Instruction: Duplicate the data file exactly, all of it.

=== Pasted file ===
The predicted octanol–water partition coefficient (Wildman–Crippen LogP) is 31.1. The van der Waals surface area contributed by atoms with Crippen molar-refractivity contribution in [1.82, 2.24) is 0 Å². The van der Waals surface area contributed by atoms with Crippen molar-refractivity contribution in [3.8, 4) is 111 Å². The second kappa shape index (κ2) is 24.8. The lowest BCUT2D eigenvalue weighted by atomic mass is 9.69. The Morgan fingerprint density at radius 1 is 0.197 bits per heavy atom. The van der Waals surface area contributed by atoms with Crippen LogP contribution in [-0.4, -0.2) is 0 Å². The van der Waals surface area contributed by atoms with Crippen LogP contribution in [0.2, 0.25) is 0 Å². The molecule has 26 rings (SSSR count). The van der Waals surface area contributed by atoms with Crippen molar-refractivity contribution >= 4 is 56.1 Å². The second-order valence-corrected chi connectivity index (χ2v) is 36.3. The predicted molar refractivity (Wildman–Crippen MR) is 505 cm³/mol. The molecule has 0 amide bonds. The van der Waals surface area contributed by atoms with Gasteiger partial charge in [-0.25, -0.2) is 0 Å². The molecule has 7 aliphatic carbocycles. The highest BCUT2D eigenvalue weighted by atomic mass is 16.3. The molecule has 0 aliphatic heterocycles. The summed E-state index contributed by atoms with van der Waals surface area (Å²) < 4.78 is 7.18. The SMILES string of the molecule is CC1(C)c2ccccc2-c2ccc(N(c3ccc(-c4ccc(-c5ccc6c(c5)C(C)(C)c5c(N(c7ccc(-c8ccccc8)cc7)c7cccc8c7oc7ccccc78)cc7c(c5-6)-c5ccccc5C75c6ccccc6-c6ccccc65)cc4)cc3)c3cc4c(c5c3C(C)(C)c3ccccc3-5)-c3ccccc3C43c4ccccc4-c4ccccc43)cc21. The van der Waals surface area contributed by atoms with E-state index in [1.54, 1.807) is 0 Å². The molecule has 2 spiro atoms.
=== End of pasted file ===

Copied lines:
The predicted octanol–water partition coefficient (Wildman–Crippen LogP) is 31.1. The van der Waals surface area contributed by atoms with Crippen molar-refractivity contribution in [1.82, 2.24) is 0 Å². The van der Waals surface area contributed by atoms with Crippen molar-refractivity contribution in [3.8, 4) is 111 Å². The second kappa shape index (κ2) is 24.8. The lowest BCUT2D eigenvalue weighted by atomic mass is 9.69. The Morgan fingerprint density at radius 1 is 0.197 bits per heavy atom. The van der Waals surface area contributed by atoms with Crippen LogP contribution in [-0.4, -0.2) is 0 Å². The van der Waals surface area contributed by atoms with Crippen LogP contribution in [0.2, 0.25) is 0 Å². The molecule has 26 rings (SSSR count). The van der Waals surface area contributed by atoms with Crippen molar-refractivity contribution >= 4 is 56.1 Å². The second-order valence-corrected chi connectivity index (χ2v) is 36.3. The predicted molar refractivity (Wildman–Crippen MR) is 505 cm³/mol. The molecule has 0 amide bonds. The van der Waals surface area contributed by atoms with Gasteiger partial charge in [-0.25, -0.2) is 0 Å². The molecule has 7 aliphatic carbocycles. The highest BCUT2D eigenvalue weighted by atomic mass is 16.3. The molecule has 0 aliphatic heterocycles. The summed E-state index contributed by atoms with van der Waals surface area (Å²) < 4.78 is 7.18. The SMILES string of the molecule is CC1(C)c2ccccc2-c2ccc(N(c3ccc(-c4ccc(-c5ccc6c(c5)C(C)(C)c5c(N(c7ccc(-c8ccccc8)cc7)c7cccc8c7oc7ccccc78)cc7c(c5-6)-c5ccccc5C75c6ccccc6-c6ccccc65)cc4)cc3)c3cc4c(c5c3C(C)(C)c3ccccc3-5)-c3ccccc3C43c4ccccc4-c4ccccc43)cc21. The van der Waals surface area contributed by atoms with E-state index in [1.54, 1.807) is 0 Å². The molecule has 2 spiro atoms.